• Males disliked characteristics that signalled a lack of sexual interest ('lack of sex drive') or desire for commitment.

  • Both sexes placed a high premium on ‘attractiveness’ in a short-term partner.

  • Females placed a high value on characteristics signalling resource delivery e.g. 'spends a lot of money', 'is extravagant', 'gives gifts' and found 'stinginess' very off-putting.

Homosexual mate preferences

Homosexual Mate Preferences.

  • Most mate preference surveys have focused on heterosexual individuals.

  • Bailey et al., (1994) tested mate preferences in male and female homosexual and heterosexual participants.

  • All the scales produced sex differences in line with previous studies, and homosexual participants generally provided similar ratings to their same-sex counterparts.

  • Some differences between homosexual and heterosexual participants were found:

  • Female homosexuals placed greater emphasis on 'visual sexual stimuli' than did heterosexual females but less of an emphasis on 'partner's status'.

  • Homosexual men placed less value on ‘sexual jealousy’ than heterosexual men and slightly less value on ‘partner youth’.

Mate value and relationship context

Mate Value and Relationship Context.

  • Regan (1998) pointed out that mate preference surveys typically ask people what they want in a partner rather than what they will actually settle for.

  • Participants estimated their own mate value, and identified their ideal mate standards.

  • In a short-term partner both sexes emphasised ‘attractiveness’ and were unwilling to compromise on this.

  • Females preferred an older partner and someone high on interpersonal responsiveness, males were more willing to compromise.

  • For a long-term partner both sexes emphasised and were unwilling to compromise on interpersonal responsiveness.

  • Female perceived mate value was related to their selection criteria, the higher their self-perceived mate value, the higher their ideal preferences in both mating contexts.

Problems with self report

Problems With Self-Report.

  • Wiederman & Dubois (1998) pointed out that the self-report method might be unreliable as it might be tapping into the individuals relationship schema or beliefs about relationship development.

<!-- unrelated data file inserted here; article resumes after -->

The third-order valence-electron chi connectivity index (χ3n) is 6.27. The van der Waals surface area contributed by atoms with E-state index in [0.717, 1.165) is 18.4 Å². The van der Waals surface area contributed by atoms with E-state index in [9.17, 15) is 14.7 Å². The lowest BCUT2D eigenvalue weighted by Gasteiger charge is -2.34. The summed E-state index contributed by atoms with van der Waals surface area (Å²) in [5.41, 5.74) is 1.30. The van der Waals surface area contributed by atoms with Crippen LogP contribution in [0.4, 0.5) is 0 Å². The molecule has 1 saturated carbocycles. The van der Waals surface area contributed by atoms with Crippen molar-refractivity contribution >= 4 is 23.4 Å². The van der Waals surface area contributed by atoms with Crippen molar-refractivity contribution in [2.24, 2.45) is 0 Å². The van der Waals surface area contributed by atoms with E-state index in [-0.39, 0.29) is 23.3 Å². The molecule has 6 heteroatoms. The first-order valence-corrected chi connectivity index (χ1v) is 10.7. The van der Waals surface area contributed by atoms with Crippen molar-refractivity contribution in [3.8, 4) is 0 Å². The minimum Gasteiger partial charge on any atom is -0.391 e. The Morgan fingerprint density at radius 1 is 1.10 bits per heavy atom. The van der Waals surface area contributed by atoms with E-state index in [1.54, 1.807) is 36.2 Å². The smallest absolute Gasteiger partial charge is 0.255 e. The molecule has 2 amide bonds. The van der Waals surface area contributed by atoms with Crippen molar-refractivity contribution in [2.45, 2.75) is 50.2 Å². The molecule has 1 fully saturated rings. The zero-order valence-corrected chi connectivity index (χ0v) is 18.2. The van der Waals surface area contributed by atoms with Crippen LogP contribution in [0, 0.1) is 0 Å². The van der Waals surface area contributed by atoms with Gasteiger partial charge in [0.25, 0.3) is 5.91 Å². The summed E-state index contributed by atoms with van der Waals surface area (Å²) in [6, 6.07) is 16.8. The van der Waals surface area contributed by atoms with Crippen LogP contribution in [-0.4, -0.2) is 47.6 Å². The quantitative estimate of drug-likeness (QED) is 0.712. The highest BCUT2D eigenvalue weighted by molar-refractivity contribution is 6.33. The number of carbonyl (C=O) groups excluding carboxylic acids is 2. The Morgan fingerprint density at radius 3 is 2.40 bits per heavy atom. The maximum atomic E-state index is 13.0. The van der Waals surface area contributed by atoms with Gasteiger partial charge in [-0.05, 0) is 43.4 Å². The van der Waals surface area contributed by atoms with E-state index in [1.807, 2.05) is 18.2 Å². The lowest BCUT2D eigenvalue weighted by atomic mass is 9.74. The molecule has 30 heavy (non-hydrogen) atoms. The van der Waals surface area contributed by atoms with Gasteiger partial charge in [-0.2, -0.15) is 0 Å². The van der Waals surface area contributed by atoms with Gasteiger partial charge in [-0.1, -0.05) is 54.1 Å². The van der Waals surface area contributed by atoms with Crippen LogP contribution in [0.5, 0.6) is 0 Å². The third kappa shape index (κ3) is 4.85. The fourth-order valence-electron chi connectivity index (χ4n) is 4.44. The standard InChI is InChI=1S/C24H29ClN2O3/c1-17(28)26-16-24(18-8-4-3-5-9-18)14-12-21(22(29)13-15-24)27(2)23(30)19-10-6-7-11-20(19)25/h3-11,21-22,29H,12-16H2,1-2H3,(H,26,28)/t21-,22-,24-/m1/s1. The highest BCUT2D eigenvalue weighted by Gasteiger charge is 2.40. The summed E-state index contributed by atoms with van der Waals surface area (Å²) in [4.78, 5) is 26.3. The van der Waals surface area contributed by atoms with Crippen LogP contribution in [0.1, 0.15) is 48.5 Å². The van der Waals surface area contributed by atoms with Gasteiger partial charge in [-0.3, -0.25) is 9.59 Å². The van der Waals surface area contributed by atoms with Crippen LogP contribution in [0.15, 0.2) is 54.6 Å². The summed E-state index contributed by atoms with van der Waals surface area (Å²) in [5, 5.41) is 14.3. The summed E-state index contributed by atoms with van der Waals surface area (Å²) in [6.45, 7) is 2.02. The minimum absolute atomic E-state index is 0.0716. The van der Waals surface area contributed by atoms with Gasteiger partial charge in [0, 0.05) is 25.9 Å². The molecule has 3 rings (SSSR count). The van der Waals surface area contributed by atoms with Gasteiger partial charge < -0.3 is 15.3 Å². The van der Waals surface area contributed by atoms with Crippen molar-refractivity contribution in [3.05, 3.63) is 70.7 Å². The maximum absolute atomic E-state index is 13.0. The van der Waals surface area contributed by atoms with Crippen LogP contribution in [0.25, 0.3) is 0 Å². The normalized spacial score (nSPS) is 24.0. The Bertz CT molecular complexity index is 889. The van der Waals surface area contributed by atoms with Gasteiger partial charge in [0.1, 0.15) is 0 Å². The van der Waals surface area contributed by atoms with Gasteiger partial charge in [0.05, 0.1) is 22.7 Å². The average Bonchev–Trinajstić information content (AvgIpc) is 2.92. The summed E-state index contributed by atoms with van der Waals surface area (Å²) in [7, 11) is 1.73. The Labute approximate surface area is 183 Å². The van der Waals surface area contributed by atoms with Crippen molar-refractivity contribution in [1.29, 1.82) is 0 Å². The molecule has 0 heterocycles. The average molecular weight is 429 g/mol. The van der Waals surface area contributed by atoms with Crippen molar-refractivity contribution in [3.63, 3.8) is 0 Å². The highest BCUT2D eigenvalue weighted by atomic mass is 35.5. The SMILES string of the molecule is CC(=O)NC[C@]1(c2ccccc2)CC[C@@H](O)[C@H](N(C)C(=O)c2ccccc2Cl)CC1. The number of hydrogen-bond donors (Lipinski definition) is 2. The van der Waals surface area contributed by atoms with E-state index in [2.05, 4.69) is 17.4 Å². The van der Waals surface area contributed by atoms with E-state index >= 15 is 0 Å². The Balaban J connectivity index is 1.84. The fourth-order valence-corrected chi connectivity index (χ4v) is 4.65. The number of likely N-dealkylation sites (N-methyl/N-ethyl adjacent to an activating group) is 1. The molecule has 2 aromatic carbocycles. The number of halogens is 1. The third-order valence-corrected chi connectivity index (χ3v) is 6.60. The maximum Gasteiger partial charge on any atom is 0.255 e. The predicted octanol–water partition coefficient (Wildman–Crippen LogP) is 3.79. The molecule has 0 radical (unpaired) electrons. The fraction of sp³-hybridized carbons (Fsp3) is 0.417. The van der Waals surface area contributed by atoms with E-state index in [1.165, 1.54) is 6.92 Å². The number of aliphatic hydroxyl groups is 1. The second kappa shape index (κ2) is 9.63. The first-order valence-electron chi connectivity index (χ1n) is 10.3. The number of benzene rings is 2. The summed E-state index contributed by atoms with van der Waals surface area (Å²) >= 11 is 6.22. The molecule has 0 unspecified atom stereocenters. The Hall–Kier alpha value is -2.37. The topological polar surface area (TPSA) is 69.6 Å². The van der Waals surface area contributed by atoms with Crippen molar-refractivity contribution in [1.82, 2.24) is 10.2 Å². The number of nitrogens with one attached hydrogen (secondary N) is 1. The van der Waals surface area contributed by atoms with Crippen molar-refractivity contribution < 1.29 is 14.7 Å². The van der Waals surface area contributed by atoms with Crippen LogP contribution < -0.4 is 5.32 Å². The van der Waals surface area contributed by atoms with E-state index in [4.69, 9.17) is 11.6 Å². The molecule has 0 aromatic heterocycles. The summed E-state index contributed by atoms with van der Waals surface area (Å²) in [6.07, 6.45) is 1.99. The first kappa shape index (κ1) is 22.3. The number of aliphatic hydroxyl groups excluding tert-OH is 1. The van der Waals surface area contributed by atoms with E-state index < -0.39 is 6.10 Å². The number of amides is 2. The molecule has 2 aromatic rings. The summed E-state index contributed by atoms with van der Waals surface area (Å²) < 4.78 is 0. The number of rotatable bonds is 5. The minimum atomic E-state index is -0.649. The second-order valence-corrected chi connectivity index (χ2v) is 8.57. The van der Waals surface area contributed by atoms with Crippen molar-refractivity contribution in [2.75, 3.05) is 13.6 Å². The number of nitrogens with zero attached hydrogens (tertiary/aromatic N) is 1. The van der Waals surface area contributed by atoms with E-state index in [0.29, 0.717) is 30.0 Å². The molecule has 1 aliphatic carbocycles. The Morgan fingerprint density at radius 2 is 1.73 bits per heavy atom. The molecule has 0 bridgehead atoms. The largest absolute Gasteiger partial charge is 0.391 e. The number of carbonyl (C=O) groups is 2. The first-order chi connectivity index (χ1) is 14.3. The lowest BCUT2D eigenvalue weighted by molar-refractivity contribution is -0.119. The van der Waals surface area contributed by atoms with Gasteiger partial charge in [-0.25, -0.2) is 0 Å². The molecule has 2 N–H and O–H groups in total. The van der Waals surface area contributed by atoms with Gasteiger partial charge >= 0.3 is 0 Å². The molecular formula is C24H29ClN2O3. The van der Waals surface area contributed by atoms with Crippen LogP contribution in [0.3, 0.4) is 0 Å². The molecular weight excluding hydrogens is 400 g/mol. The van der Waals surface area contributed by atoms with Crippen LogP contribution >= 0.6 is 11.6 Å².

• They used 'policy capturing‘ in which respondents make judgements in response to different scenarios.

  • Multiple-regression is then used to 'predict' the respondents' judgements so that the relative importance of each cue can be quantified.

  • They reported fewer sex differences when individuals were asked to indicate their short- and long-term mate preferences.

  • Self-reports may be picking up biases from cultural stereotypes or from social desirability concerns and may give the impression of sex differences where none may actually exist.

Mate preference survey

Mate Preference Survey.

  • Look at the statements listed in the table provided in your workbook and mark your predictions concerning:

  • Which sex would place a higher value (+).

  • Which sex would place a lower value (-).

  • Or whether the sexes would give very similar values (=).

  • Are there any items that you think should be included in such questionnaires ?

  • You gave these questionnaires to 2 males and 2 females and made a note of their responses in the summary sheet included.

  • We will collect the data from everyone and discuss the results in terms of evolutionary predictions concerning mate preferences.



  • We had an N of ( M =97 ; and F =97 )

  • The data for each item for both sexes in short- and long-term partners are as follows:

  • The scale is out of 7 whereby 1 = strongly do not agree; 7 = strongly agree.

Must be younger

Must Be Younger

Must be physically attractive

Must Be Physically Attractive

Must earn good money

Must Earn Good Money

Must be promiscuous

Must Be Promiscuous

Must be intelligent

Must Be Intelligent

Must be good with children

Must Be Good With Children

Must be taller

Must Be Taller

Must be generous

Must Be Generous

Must have an attractive body

Must Have An Attractive Body

Must make me laugh

Must Make Me Laugh



  • Bailey, J.M., Gaulin, S., Agyei, Y., & Gladue, B.A. (1994). Effects of gender and sexual orientation on evolutionary relevant aspects of human mating psychology. Journal of Personality and Social Psychology, 66: 1081-1093.

  • Buss, D.M. (1985). Human mate selection. American Scientist, 73: 47-51.

  • Buss, D.M. (1989). Sex differences in human mate preferences: evolutionary hypotheses tested in 37 cultures. Behavioural and Brain Sciences, 12: 1-49.

  • Buss, D.M. (1994). The Evolution of Desire. Basic Books.

  • Buss, D.M., & Barnes, M. (1986). Preferences in human mate selection. Journal of personality and Social Psychology, 50: 559-570.

  • Buss, D.M., & Schmitt, D.P. (1993). Sexual strategies theory: an evolutionary perspective on human mating. Psychological Review, 100: 204-232.

References continued

References continued.

  • Regan, P.C. (1998). What if you can't get what you want? Willingness to compromise ideal mate selection standards as a function of sex, mate value, and relationship context. Personality and Social Psychology Bulletin, 24: 1294-1303.

  • Sprecher, S., Sullivan, Q., & Hatfield, E. (1994). Mate selection preferences: Gender differences examined in a national sample. Journal of Personality and Social Psychology, 66: 1074-1080.

  • Wiederman, M.W., & Dubois, S.L. (1998). Evolution and sex differences in preferences for short-term mates: results from a policy capturing study. Evolution and Human Behaviour, 19: 153-170.